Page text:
The State Bank of Pakistan (SBP) is scheduled to meet today (January 23) to assess developments on the economic front and announce its monetary policy for the next seven weeks.
Conflicting movements in economic indicators suggest the worst is not yet over, but the market has developed a consensus that the central bank would raise the policy rate to counter the surging inflation, however, they are not sure about the size.
The State Bank is expected to raise the policy rate in its first Monetary Policy Committee meeting of 2023, due to the ongoing economic turmoil, depleting reserves and a weakening currency.
New SBP Governor Jamal Ahmad would announce the interest rate in his maiden monetary policy press conference after assuming the charge in August.
In November last year, the central bank raised the interest rate by 100 basis points (bps) to 16% — the highest since 1999 — taking the cumulative raise to 900bps since September 2021.
According to a survey conducted by Topline Research, the market expects an increase of 100 to 200bps in interest rate. The majority of participants expect (74%) a 100-200bps hike, out of these 37% think it would be 100bps, 18% see 150bps and 19% put it at 200bps.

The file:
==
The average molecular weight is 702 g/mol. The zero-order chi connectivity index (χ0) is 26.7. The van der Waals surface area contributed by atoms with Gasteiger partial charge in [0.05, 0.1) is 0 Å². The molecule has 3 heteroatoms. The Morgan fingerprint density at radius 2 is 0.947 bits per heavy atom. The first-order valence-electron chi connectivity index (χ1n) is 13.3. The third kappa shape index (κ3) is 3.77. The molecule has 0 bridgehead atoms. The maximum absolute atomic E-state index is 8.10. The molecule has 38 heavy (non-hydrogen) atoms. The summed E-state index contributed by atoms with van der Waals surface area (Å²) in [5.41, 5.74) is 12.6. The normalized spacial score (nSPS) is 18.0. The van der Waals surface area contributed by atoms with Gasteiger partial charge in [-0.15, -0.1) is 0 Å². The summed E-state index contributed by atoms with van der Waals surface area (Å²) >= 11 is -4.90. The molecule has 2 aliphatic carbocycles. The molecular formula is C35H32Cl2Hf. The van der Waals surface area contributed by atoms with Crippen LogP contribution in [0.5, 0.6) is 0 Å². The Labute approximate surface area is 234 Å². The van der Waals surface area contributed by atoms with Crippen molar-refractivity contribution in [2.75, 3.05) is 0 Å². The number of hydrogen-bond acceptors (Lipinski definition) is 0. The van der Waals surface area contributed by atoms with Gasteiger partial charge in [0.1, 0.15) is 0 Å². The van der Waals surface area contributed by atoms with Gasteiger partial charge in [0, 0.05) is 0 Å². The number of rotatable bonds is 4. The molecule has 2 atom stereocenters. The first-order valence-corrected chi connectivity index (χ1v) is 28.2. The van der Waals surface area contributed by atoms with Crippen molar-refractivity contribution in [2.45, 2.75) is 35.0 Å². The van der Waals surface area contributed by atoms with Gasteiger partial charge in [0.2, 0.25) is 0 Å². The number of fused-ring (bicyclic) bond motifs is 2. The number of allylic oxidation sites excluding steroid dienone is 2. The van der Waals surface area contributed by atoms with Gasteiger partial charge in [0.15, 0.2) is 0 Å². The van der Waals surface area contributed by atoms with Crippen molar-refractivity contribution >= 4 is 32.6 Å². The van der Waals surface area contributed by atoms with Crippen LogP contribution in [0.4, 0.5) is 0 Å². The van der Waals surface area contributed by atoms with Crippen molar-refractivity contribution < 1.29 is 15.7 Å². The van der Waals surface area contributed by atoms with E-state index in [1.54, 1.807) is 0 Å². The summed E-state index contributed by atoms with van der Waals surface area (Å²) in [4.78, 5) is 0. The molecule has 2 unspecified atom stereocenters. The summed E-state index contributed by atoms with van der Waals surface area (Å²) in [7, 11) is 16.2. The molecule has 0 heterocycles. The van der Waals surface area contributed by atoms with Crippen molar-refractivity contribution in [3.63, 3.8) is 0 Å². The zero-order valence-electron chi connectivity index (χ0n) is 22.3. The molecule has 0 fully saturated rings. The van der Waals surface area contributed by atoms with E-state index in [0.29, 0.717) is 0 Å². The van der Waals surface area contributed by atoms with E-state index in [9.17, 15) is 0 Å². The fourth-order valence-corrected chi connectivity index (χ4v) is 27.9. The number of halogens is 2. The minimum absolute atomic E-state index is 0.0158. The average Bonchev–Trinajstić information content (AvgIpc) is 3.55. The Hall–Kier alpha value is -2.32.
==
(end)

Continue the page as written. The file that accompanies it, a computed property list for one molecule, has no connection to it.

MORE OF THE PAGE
Among the remaining participants, 2% expect a hike of more than 200bps, 5% anticipate a 50bps increase whereas 18% are eyeing no change and only 2% expect a rate cut.
Challenges continue to mount on the external front as SBP’s foreign exchange reserves dropped to $4.56 billion due to huge debt refunds and a downshift in inflows.
Topline Research said, “we think that the policy rate will increase by 100bps however if the inflation rate does not fall and external issues persist, further rate hikes cannot be ruled out.”
The urban core inflation (non-food and non-energy), since the last monetary policy statement on November 25, 2022, stood at 14.7% in December 2022 compared to 14.6% in November,
Meanwhile, last month, the rural core inflation increased to 19% as compared to 18.5% in November.
The SBP’s decision is being watched closely as Pakistan tries to convince the International Monetary Fund (IMF) to complete the ninth review — pending since September 2022 — of the stalled bailout package. The government has reportedly agreed to take some tough economic decisions including gas, power tariff hikes, and devaluation of the local currency to lure the Washington-based lender.
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